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  • Writer's pictureChris Mads

The art of ambling

Today I ran into the legendary Ian McShane in London.

Ok, not strictly true, I walked past him and did the slow-motion look you do as someone famous walks past without airs and graces. The man just has presence. At a glance he was walking down the road, going about his business, in his own world just like everyone else.

Except as he walked past me and off into the distance I realised, Mr McShane wasn't walking, he wasn't even strolling, he was ambling.





gerund or present participle: ambling

walk or move at a slow or relaxed pace.


Naturally, when one is a star of Mr McShane's magnitude, one does not need to strut about like one has a point to prove. If you started this article asking "Who is Ian McShane?" I am confident that you have, by now, looked him up on IMDb and realised you have seen him in something.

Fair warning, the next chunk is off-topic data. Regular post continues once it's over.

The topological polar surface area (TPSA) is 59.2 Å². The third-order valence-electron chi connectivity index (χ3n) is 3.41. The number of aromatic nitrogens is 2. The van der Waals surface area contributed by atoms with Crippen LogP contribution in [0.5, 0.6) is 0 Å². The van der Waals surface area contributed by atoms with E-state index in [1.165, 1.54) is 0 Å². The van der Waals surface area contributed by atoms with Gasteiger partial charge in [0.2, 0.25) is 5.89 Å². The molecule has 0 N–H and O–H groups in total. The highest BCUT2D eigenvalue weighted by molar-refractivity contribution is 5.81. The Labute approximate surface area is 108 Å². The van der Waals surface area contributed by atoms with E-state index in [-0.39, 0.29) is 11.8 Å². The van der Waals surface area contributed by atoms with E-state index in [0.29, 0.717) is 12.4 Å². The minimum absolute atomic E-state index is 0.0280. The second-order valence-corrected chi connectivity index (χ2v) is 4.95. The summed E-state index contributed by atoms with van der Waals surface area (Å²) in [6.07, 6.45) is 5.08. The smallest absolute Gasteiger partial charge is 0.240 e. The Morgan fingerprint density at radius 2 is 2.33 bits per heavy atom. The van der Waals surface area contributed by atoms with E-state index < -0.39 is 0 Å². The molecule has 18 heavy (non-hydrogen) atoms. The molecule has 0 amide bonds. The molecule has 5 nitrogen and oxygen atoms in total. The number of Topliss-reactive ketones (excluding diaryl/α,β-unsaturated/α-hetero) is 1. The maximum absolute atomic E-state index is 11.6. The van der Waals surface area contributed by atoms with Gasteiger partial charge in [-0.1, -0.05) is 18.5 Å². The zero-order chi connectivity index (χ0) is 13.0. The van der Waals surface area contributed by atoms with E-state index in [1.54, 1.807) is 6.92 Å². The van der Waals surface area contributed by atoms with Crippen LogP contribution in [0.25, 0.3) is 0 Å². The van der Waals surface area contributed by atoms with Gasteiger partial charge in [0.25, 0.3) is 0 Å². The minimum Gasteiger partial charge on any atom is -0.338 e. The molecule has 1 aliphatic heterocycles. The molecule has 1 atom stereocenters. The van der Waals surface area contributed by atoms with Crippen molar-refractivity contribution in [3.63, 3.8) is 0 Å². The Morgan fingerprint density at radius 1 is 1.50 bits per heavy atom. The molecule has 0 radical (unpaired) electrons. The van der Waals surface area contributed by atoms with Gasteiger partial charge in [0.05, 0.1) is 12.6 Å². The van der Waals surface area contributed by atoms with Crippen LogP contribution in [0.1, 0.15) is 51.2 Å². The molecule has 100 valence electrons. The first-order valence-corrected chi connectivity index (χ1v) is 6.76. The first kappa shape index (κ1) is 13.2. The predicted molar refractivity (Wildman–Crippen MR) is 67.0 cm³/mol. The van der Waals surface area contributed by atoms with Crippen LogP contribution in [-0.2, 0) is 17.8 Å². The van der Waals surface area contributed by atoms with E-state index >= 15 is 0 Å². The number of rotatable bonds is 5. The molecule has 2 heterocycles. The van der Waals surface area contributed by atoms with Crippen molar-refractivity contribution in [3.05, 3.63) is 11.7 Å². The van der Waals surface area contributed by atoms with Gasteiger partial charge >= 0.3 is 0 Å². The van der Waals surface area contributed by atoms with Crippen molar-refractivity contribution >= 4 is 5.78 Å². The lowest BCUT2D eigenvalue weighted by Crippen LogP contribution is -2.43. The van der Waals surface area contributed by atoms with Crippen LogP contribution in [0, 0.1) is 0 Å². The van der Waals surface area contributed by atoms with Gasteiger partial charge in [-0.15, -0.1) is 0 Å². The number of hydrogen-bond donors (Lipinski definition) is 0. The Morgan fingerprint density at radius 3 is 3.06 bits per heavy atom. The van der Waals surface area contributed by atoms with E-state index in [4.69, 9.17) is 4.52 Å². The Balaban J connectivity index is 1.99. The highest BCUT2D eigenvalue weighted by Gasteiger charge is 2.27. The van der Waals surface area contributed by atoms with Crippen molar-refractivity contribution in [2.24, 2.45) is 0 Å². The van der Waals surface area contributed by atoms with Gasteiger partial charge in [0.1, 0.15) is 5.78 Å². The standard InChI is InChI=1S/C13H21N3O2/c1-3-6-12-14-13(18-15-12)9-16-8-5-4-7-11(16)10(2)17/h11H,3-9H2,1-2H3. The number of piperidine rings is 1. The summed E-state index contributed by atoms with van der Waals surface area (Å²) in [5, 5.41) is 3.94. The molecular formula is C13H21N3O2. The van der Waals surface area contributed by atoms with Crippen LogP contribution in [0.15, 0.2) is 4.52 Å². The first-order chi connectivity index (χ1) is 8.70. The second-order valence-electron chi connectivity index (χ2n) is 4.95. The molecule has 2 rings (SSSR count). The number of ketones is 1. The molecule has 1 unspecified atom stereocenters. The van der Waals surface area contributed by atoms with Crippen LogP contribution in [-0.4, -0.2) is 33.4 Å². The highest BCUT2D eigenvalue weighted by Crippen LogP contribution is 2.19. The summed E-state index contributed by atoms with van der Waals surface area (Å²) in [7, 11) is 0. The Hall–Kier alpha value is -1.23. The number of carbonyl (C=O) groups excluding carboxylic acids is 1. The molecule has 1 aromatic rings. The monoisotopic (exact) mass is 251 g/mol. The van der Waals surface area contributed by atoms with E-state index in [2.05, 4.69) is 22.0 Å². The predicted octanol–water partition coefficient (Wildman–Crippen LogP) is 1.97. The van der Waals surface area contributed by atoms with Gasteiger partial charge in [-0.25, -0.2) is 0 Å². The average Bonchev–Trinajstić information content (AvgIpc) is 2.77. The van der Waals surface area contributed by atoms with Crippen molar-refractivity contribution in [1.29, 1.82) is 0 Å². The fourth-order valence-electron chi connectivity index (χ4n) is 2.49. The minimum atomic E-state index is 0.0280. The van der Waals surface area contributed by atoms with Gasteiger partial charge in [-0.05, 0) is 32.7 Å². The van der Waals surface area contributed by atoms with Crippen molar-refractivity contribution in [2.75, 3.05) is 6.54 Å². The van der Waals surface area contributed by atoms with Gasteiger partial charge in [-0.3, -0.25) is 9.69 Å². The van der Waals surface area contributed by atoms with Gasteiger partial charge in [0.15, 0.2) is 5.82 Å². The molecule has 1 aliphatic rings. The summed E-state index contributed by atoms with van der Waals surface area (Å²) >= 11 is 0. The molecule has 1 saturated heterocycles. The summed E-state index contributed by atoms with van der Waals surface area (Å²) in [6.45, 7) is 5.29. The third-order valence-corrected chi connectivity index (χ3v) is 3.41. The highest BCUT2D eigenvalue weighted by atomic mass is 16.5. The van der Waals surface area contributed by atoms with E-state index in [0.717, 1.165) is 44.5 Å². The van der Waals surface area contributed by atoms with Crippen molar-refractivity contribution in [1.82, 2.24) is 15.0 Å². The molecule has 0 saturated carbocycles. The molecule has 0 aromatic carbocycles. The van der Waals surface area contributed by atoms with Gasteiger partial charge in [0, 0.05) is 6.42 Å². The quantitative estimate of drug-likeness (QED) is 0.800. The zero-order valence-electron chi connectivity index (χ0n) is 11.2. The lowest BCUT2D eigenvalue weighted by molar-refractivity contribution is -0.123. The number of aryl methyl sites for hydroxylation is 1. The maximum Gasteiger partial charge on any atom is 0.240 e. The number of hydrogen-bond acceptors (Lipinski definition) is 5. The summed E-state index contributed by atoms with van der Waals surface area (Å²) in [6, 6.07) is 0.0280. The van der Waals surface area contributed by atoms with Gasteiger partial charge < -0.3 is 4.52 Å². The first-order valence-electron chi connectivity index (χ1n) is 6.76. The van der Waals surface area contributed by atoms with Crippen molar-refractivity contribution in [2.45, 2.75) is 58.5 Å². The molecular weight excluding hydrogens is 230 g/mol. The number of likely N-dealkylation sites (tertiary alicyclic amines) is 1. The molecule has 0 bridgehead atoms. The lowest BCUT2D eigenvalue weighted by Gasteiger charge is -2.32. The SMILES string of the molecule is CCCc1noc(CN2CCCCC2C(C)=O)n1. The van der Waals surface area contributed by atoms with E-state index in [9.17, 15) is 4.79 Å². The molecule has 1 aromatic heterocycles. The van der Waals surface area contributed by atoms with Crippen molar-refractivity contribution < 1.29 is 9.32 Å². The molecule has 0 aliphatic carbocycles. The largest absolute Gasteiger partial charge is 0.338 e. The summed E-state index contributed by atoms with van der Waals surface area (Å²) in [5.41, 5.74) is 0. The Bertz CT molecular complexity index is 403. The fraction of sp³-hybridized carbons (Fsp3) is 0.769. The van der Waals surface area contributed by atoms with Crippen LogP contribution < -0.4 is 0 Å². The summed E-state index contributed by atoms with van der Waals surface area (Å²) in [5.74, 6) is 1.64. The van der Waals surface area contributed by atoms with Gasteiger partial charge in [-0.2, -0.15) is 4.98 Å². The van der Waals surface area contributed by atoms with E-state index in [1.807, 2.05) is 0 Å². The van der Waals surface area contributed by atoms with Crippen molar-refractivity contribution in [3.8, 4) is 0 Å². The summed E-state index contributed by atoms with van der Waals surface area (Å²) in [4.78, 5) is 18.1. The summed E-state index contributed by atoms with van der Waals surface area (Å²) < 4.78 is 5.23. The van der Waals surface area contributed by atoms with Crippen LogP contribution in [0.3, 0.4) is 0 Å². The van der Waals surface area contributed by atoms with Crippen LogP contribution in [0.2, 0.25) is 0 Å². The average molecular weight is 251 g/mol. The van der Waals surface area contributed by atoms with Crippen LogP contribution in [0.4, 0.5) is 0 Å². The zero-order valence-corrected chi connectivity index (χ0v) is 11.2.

But watching him go past I realised the art of ambling has become lost and that it has a great power as a way to move through life.

I myself often favour the purposeful walk but that has a lot to do with trying to look energetic. But ambling, when done properly, makes you look like you are going somewhere, you have many things to do but you are important and in control enough that you do not need to rush.

Now, done wrong, an amble will probably slip into a stroll - equally respectable, but less purposeful. A true ambler is in their own world because they have things to do, whereas a stroller is paying attention to what is going on around them.

Here is your challenge for this week; find a day where you have both time and things to do and see if you can master the amble.


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